Intel warns of data center slow down following ZombieLoad fix
Intel has warned that data centers using certain processor chips could face a performance slow down following a patch to a security flaw dubbed ZombieLoad.
The vulnerability is the most notable of 79 fixed during Microsoft’s Patch Tuesday. The processor logic flaw affects operating systems running x86 chips and allows computer programs to ‘steal’ data from one another.
ZombieLoad shares similarities with last year’s Spectre, Meltdown and Foreshadow bugs. If the vulnerability were exploited, it could allow attackers to spy on any Intel Core or Xeon-branded central processing unit (CPU) released since 2011.
Vulnerabilities also extend to the cloud; supposedly isolated virtual machines (VMs) could read data from another— posing significant rusk to environments where multiple customers’ VMs are on the same server. AWS, Azure and Google Cloud are some of the major cloud computing platforms that use the technology in question.
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As explained by TechCrunch’s Zack Whittaker, ZombieLoad allows hackers to “exploit design flaws, rather than inject malicious code”.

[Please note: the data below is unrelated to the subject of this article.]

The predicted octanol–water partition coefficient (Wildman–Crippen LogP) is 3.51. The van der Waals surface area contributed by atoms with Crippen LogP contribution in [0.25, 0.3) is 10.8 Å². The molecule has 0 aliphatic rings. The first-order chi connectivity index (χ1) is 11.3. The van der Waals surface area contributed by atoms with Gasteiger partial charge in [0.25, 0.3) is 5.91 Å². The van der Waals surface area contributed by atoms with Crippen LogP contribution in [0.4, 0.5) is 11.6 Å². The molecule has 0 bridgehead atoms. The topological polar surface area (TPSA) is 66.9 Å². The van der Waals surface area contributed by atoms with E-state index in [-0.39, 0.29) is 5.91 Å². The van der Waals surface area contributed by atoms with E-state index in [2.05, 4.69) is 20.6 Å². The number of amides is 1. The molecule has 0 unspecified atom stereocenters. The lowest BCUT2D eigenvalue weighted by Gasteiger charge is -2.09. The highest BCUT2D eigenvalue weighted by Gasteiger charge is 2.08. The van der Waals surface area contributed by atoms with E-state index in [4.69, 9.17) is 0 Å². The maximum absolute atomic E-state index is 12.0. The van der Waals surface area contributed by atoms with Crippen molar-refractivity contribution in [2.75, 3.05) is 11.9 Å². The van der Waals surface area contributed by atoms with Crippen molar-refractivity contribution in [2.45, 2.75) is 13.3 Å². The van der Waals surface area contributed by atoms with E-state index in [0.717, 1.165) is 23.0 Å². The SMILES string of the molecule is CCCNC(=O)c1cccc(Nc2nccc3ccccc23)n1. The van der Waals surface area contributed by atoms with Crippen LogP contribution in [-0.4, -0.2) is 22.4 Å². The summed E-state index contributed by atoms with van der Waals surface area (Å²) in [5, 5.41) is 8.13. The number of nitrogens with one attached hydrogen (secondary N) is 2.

Reporting the bugs to Intel a month ago, researchers found that flaws could be exploited to view which websites a person is browsing, but had the capability to grab passwords and access tokens.
While attacks of this kind are “a very complex undertaking” says Intel, the computing firm has issued microcode patches for vulnerable processors and the flaw will be mitigated in future chip production.
However, it has cautioned that the patch— as with those previously— could have a varying impact on processor performance.
Before Spectre and Meltdown fixes, I was able to record in 1080p 60fps (but didn’t often record at that frame rate anyway). After the fixes, I could not record anything similar without lag in 1080p 60fps.
— Sonicrush007 🌐 (@Sonicrush007) May 14, 2019
Intel expects that consumer devices could see a 3 percent performance decline, while data centers could see as much as a 9 percent impact.
Intel stated that the impact of the patch would largely be unnoticeable, but said the biggest performance hit could be felt by data centers handling tasks that use Java.